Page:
Lifeline of Ohio’s registration drive kicked off Oct. 8
By Adam King, Public Information Officer
Injury Management Supervisor Amy Phillips’ brother-in-law, Tim Rolph, was the kind of soul you never forget. At unexpected moments, Amy remembers his distinct laugh and how he was a cherished addition to the family.
The waves of grief are still there, even six years after he died falling from a ladder during a handyman job. But what comforts her without fail is how his sacrifice – and his decision to be an organ donor long before his death – saved and improved so many lives.
“It was what Tim and my sister wanted, to help someone else,” Amy said. “We didn’t have any idea how many people it would help until after.”
Lifeline of Ohio wants to make more people aware of their life-saving potential. The organization kicked off its online donor registration drive, “Don’t’ Wait, Save 8” on Oct. 8. Lifeline of Ohio chose 10/8/20 because every 10 minutes someone is added to the national donor registry, and every donor has the potential to save up to eight lives (and heal 75 more). In Ohio, about 3,000 people are awaiting an organ or tissue donation.
Lifeline brought care packages to the hospital and volunteers made blankets for his three sons, all now grown and in their 20s. Every step of the process felt like making decisions with lifelong friends, Amy said, and she’s still astounded at the number of people Tim helped.
A 65-year-old Ohio man with five children and nine grandchildren received Tim’s heart. He had been on the transplant list for a year, and now he’s back to golfing and spending time with his family. Every year he sends emails to Amy’s sister Lori to let her know how he’s doing.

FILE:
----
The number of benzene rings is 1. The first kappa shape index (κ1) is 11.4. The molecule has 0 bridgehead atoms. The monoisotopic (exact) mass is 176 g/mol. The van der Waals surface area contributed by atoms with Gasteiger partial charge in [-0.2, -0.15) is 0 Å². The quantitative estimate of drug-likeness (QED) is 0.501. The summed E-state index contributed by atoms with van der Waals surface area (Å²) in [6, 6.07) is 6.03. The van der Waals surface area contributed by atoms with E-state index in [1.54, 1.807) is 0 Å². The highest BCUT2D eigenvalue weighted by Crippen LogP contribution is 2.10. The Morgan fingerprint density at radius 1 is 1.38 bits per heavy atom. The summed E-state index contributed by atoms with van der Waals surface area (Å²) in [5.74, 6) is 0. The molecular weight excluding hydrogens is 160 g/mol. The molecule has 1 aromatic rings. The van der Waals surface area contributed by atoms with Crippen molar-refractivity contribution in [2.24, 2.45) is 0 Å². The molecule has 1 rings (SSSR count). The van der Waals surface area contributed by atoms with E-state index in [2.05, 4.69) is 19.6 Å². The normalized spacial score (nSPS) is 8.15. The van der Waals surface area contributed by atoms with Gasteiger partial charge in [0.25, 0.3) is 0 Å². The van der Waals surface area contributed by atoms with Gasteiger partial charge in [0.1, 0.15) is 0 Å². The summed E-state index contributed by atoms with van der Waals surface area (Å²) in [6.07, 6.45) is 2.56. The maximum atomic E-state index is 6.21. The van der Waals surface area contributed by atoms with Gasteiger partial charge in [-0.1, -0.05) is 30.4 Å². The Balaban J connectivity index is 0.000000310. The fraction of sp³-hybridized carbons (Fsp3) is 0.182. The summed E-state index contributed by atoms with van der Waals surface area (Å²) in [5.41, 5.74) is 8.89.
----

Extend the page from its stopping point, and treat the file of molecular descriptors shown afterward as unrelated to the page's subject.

Lori never met any of the recipients, but she wrote each of them before their transplants to tell them about Tim and the man he was.
- Tim’s liver went to a 58-year-old Midwestern man.
- His left kidney went to a 70-year-old New England woman.
- A 43-year-old woman received Tim’s right kidney and pancreas.
- Tim’s eyes, corneas and skin tissue were used among multiple recipients.
Amy and Tim both grew up in Erie, Pennsylvania, and she knew him since the fifth grade. Lori didn’t meet Tim until she took a college visit to Indiana University of Pennsylvania, where he was a freshman.
“It was a tragic accident, but it wasn’t a big decision to do this for our family. All of us were registered donors before this happened,” said Amy, adding Tim’s sons registered once they were old enough.
She said people often have misconceptions about eligibility, and she suggests visiting Lifeline of Ohio’s website to clear any confusion.
“I’ve heard a lot of people who said they’ve had cancer or they’re not sure if they would be a good candidate because of the meds they’re taking,” Amy said. “But there is so much they’re able to use. Definitely do your research before you make a decision.”
According to Lifeline of Ohio, there are nearly 7 million Ohioans who are not registered. Here are some quick ways to do it: